States try incentive-based cybersecurity
Organizations that conform to recognized cybersecurity frameworks can avoid facing punitive damages in the event of a cyberattack, panelists at RSA said.
A major element of the cybersecurity laws that three states have passed puts the burden of proof on the accused. This means that an organization that suffers a breach can avoid facing punitive damages if it can show that it conformed to recognized cybersecurity frameworks and implemented the best controls available at the time.
That’s intentional, panelists said June 6 during a session titled “The State(s) of Cyber Incentives – Creative Laws Driving Better Security” at the 2022 RSA Conference. Providing an incentive, especially one that is financial in nature, spurs better security.
“There’s an implicit model that we’ve used for decades: If we just could scare people enough or inspire them enough, they’ll just go out and solve this problem,” said Tony Sager, senior vice president and chief evangelist at the Center for Internet Security (CIS). “None of those have ever worked. I’ve done this for 45 years. What we have missed in this industry is: ‘Why would I do that? What’s the incentive?’”
He and CIS worked with Connecticut on its Cybersecurity Standards Act, which was enacted in 2021. It assumes that cybersecurity is voluntary and therefore needs to be incentivized to encourage adoption. To earn the incentive, organizations must use frameworks such as the National Institute of Standards and Technology’s Cyber Security Framework (CSF) and CIS’s Critical Security Controls, and they must be meet certain requirements about scale and protection.
The idea is that compliance doesn’t provide a get-out-of-jail-free card, but rather sets up an organization’s ability to argue that it took reasonable actions based on flexible frameworks, said Brian Ray, professor of law and director of the Center for Cybersecurity and Privacy Protection at Cleveland State University’s Cleveland-Marshall School of Law.
The Ohio Data Protection Act (ODPA) was the first incentive-based cybersecurity law to be passed, in 2018. Utah’s Cybersecurity Affirmative Defense Act came in 2021 and is essentially a “carbon copy” of ODPA, said Kirk Herath, whom Ohio Gov. Mike DeWine appointed the state’s cybersecurity strategic advisor in April. Both laws are based on affirmative defense, which means the defendant introduces evidence and if it’s found to be credible, it negates criminal or civil liability even if the defendant committed the alleged acts.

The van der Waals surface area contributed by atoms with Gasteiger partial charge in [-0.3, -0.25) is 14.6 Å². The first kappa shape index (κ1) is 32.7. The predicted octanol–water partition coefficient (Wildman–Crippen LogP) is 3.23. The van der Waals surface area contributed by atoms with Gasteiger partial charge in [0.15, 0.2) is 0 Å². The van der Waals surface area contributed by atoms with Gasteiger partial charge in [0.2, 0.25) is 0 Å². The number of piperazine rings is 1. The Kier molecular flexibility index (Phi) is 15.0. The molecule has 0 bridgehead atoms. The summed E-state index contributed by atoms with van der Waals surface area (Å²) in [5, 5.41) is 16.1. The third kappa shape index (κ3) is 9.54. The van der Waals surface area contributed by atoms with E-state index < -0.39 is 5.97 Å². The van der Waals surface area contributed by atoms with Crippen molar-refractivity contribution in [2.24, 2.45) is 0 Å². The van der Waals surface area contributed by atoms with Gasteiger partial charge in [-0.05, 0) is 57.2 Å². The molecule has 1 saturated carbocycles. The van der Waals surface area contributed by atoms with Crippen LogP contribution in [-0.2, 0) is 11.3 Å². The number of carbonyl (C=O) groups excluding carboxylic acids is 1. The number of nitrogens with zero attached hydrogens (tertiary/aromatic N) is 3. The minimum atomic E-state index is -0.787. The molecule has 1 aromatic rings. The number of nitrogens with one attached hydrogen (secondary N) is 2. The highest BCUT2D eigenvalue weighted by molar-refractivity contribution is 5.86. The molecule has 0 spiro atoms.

Connecticut’s law differs in that instead of the complete affirmative defense, it is an affirmative defense that precludes punitive damages.
The trick, Sager said, is in translating technology, attacks and attackers into public policy and market incentives – things that will help people not become experts in technology and security but make rational, risk-based decisions.
“When we [CIS] make a recommendation, we don’t expect people to just read this and interpret it, we expect them to implement it,” he said. “We’ve got to write it in the most straightforward way that will lend itself to implementation, measurement, reporting, etc.”
He’s learned that the best way to do it is to ask for one thing at a time: Do this one thing and then determine how to implement it, measure its maturity and monitor it over time.
Standards like CSF and CIS’ controls are what Herath calls gap-fillers. They don’t require legislative action or changes to regulations. Instead, they’re about “the give and take of where are the risks and the vulnerabilities and the threats and then where are the controls and the mitigations that you need to apply to those and how has that evolved?” he said. “You end up having an evolving standard that evolves with time without a lot of political fighting.”
The panelists also addressed the need for but also struggles with obtaining cyber insurance policies. Fifteen years ago, the Homeland Security Department thought that insurers would make standards for cybersecurity, much like insurers informed building codes, Sager said, but “cyber risk and ransomware was the X factor. It’s almost uninsurable.”
It easier to predict the fallout from natural disasters than from ransomware or denial-of-service attacks, he added.
Still, he and Herath said the federal government should create a uniform standard for cybersecurity and let agencies such as DHS and its Cyber and Infrastructure Security Agency provide incentives to meet it through grant money.
“If flood insurance is a federal program, maybe there needs to be cyber insurance,” Herath said, adding that it’s unlikely to develop any time soon. “There isn’t enough capacity in the insurance market today and I don’t see it [happening] in my lifetime.”
Stephanie Kanowitz is a freelance writer based in northern Virginia.
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